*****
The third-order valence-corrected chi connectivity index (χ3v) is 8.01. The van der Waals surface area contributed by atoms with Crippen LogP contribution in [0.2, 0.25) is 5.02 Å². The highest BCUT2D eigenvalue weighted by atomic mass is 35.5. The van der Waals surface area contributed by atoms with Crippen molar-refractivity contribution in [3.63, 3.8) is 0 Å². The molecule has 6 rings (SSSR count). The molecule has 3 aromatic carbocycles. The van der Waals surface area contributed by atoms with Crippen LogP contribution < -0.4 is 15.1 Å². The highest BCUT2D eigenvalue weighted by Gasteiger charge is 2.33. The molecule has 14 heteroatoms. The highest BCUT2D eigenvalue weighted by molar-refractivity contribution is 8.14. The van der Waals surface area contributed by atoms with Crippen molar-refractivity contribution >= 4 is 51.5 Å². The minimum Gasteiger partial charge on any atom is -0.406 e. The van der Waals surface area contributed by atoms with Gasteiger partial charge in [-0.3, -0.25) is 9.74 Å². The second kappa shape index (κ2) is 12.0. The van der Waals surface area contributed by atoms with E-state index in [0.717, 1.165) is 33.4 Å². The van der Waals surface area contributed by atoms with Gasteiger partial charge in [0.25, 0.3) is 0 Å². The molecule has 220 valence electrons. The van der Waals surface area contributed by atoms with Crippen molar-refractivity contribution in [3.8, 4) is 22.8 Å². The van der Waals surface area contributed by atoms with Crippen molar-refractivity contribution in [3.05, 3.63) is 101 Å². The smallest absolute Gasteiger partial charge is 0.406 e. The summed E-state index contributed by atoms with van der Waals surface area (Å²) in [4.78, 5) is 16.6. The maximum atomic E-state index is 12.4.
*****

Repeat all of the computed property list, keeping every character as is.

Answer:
The third-order valence-corrected chi connectivity index (χ3v) is 8.01. The van der Waals surface area contributed by atoms with Crippen LogP contribution in [0.2, 0.25) is 5.02 Å². The highest BCUT2D eigenvalue weighted by atomic mass is 35.5. The van der Waals surface area contributed by atoms with Crippen molar-refractivity contribution in [3.63, 3.8) is 0 Å². The molecule has 6 rings (SSSR count). The molecule has 3 aromatic carbocycles. The van der Waals surface area contributed by atoms with Crippen LogP contribution < -0.4 is 15.1 Å². The highest BCUT2D eigenvalue weighted by Gasteiger charge is 2.33. The molecule has 14 heteroatoms. The highest BCUT2D eigenvalue weighted by molar-refractivity contribution is 8.14. The van der Waals surface area contributed by atoms with Crippen molar-refractivity contribution >= 4 is 51.5 Å². The minimum Gasteiger partial charge on any atom is -0.406 e. The van der Waals surface area contributed by atoms with Gasteiger partial charge in [-0.3, -0.25) is 9.74 Å². The second kappa shape index (κ2) is 12.0. The van der Waals surface area contributed by atoms with E-state index in [0.717, 1.165) is 33.4 Å². The van der Waals surface area contributed by atoms with Gasteiger partial charge in [0.25, 0.3) is 0 Å². The molecule has 220 valence electrons. The van der Waals surface area contributed by atoms with Crippen molar-refractivity contribution in [3.8, 4) is 22.8 Å². The van der Waals surface area contributed by atoms with Crippen molar-refractivity contribution in [3.05, 3.63) is 101 Å². The smallest absolute Gasteiger partial charge is 0.406 e. The summed E-state index contributed by atoms with van der Waals surface area (Å²) in [4.78, 5) is 16.6. The maximum atomic E-state index is 12.4.